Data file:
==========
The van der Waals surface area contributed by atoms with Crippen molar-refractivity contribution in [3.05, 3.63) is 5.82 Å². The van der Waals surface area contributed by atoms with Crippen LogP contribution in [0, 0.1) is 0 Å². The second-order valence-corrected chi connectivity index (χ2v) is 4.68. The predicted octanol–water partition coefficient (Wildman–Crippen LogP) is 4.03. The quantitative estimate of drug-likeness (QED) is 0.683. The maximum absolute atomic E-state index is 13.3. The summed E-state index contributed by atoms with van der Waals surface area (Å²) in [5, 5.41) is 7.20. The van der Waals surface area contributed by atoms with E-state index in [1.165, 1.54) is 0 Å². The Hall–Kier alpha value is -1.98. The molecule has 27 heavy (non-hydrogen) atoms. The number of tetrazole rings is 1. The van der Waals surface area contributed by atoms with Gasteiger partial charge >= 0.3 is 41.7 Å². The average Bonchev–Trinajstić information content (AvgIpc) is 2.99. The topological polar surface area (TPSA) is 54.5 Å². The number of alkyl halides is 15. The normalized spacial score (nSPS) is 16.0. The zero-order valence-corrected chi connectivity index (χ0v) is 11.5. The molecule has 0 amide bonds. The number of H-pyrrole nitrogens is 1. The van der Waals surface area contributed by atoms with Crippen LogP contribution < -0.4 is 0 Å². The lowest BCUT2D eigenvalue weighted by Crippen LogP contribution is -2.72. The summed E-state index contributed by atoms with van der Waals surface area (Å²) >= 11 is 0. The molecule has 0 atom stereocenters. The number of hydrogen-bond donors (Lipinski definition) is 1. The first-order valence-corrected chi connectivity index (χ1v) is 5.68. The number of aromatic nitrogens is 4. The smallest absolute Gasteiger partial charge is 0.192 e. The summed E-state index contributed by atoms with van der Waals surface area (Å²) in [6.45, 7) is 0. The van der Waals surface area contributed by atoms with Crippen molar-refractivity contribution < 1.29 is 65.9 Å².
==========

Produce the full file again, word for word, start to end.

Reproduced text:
The van der Waals surface area contributed by atoms with Crippen molar-refractivity contribution in [3.05, 3.63) is 5.82 Å². The van der Waals surface area contributed by atoms with Crippen LogP contribution in [0, 0.1) is 0 Å². The second-order valence-corrected chi connectivity index (χ2v) is 4.68. The predicted octanol–water partition coefficient (Wildman–Crippen LogP) is 4.03. The quantitative estimate of drug-likeness (QED) is 0.683. The maximum absolute atomic E-state index is 13.3. The summed E-state index contributed by atoms with van der Waals surface area (Å²) in [5, 5.41) is 7.20. The van der Waals surface area contributed by atoms with E-state index in [1.165, 1.54) is 0 Å². The Hall–Kier alpha value is -1.98. The molecule has 27 heavy (non-hydrogen) atoms. The number of tetrazole rings is 1. The van der Waals surface area contributed by atoms with Gasteiger partial charge >= 0.3 is 41.7 Å². The average Bonchev–Trinajstić information content (AvgIpc) is 2.99. The topological polar surface area (TPSA) is 54.5 Å². The number of alkyl halides is 15. The normalized spacial score (nSPS) is 16.0. The zero-order valence-corrected chi connectivity index (χ0v) is 11.5. The molecule has 0 amide bonds. The number of H-pyrrole nitrogens is 1. The van der Waals surface area contributed by atoms with Crippen LogP contribution < -0.4 is 0 Å². The lowest BCUT2D eigenvalue weighted by Crippen LogP contribution is -2.72. The summed E-state index contributed by atoms with van der Waals surface area (Å²) >= 11 is 0. The molecule has 0 atom stereocenters. The number of hydrogen-bond donors (Lipinski definition) is 1. The first-order valence-corrected chi connectivity index (χ1v) is 5.68. The number of aromatic nitrogens is 4. The smallest absolute Gasteiger partial charge is 0.192 e. The summed E-state index contributed by atoms with van der Waals surface area (Å²) in [6.45, 7) is 0. The van der Waals surface area contributed by atoms with Crippen molar-refractivity contribution < 1.29 is 65.9 Å².